Native Forms and Payment Processing


Forms are the most important element of a website’s user interface apparatus. Our advanced web forms are an especially powerful native data capture and payment processing solution.

Unlike other campaign websites, Digital Dot Democrat enables you to create custom forms for landing pages that are actually a part of your website, instead of being forced to use 3rd-party platforms like ActBlue or NGPVAN as the primary vehicle for users to interact with your campaign.

When a user fills out a native form to submit information, that data entry gets sent to the website’s own server, and then can be entered into any custom automated workflow and/or sent to any API endpoint that you might need.

For the purposes of digital strategy optimization, it’s very undesirable to make users navigate to a 3rd-party landing page (e.g. ActBlue, etc.), or use embedded forms that are actually hosted on a different server than your website (e.g. NGPVAN, Typeform, Google Forms, etc.). In either case, the data doesn’t touch your website’s database, and that severely limits your website’s capabilities, degrades the user experience, and fragments your analytics data in a way that you won’t be able to gather accurate and actionable insights.
No need for 3rd-party forms

It’s just a bad idea to send your users away to a different website to fill out a form (whether it’s an email sign-up, a donation, an event RSVP, or any other submission), and we’ll get into some of the reasons below. But first, let’s take a look at some of what you can do with native forms on a Digital Dot Democrat website.

Pre-configured standard forms (e.g. for a donation, or a name & email sign-up/ petition form) can be placed anywhere on any page, making it easy to create custom landing pages on your website. This allows for maximum flexibility when it comes to design, content, and layout. And of course, any new custom forms can be created for any purpose, if an existing one doesn’t have the necessary input fields.

Some features include, but are not limited to:
  • Native integration with basically any CRM/ Email Service Provider, and other apps like Slack, Twilio, Help Scout, and more
  • Use webhooks to send data to any API endpoint. For example, custom CRM, SMS, or even VoteBuilder actions (like adding to or editing a person’s data object, or adding them to a list and/or segment)
  • Payment processing via Stripe for donation forms (Better than ActBlue— access funds faster, and lower processing fees.)
  • Create custom polls, surveys, and much more
  • Custom automated emails for users and admins
  • Conditional logic for anything— like conditionally visible form fields, dynamic email content, conditional recipients for admin notifications, custom webhooks, and more. It’s basically a superpower, being able to dictate how the website reacts to a user state, action, input, etc. There are countless ways conditional logic can be used, but the essential concept is this— “If this condition is true, then do this action. Otherwise, do something else.”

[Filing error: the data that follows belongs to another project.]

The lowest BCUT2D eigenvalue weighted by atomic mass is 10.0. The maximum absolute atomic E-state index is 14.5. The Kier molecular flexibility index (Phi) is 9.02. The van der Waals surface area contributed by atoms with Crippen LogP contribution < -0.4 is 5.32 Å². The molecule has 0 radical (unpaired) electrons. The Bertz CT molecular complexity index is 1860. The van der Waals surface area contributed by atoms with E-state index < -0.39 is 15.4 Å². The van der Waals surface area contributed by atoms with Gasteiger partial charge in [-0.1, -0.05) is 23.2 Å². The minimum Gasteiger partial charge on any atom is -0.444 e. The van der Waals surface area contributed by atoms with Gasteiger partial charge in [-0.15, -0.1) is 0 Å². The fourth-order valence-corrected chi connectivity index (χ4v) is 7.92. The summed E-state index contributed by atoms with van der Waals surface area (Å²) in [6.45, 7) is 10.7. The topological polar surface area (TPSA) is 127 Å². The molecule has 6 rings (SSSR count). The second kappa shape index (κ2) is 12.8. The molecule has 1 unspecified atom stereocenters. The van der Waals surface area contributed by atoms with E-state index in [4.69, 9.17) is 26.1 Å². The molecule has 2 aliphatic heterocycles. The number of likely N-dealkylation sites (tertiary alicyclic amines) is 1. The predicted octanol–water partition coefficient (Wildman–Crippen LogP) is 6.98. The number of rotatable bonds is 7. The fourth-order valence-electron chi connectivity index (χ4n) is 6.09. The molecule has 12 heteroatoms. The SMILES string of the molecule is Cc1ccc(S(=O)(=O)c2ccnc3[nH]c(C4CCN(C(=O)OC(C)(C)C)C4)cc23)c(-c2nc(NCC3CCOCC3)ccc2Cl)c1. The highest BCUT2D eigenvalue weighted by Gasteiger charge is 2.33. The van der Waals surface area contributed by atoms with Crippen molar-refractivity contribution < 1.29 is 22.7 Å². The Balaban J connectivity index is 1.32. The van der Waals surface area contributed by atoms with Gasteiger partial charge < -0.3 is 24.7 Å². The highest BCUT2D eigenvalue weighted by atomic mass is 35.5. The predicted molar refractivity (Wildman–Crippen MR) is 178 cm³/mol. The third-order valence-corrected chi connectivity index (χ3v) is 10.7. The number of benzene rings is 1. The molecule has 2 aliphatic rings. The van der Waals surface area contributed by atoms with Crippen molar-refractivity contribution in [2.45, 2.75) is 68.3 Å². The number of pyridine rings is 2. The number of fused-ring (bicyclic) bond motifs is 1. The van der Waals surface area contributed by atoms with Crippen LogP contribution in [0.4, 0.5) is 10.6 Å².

The possibilities for custom forms are endless. Perhaps the campaign needs to post a job/ internship application form with a file upload field that automatically emails the submissions with attachments to specific stakeholders. Or a contact page form that delivers messages directly to a special Slack channel, so that nothing falls through the cracks when a voter reaches out to the campaign. There are dozens of useful form fields and modules to craft the perfect form for any kind of custom landing page the campaign may need.


Making the most of hard-earned traffic.

There are plenty of good reasons not to drive visitors away to a different website just to fill out a form. It’s better for analytics, conversion tracking & optimization, and it’s just an overall better user experience when you maintain a consistent visual identity. Also, by keeping the user on the website, we can keep providing them with suggestions about something else to do or other pages to visit, even (especially) after a conversion.

For example, this “Thanks” page redirect (after a donation is made) gives the user the option to activate their user account, if they’re not already logged in to the website (read more about user accounts). Keeping the user on the website also means we can create pages with personalized dynamic content, like the way we include the user’s name on the “Thanks” page, as well as automatically suggesting a username to activate their account.

Making it easy for users to take action.

Also on that “Thanks” page, there’s a section offering yard signs. The user’s data is also passed into this form, auto-populating hidden input fields. So, they can request a yard sign with one click after making a donation. That yard sign request gets sent separately as a new entry, triggering different automated emails, and if necessary, can send the data to different API endpoints.

Likewise, if a user is logged into their account, forms will automatically be filled out with their saved information.

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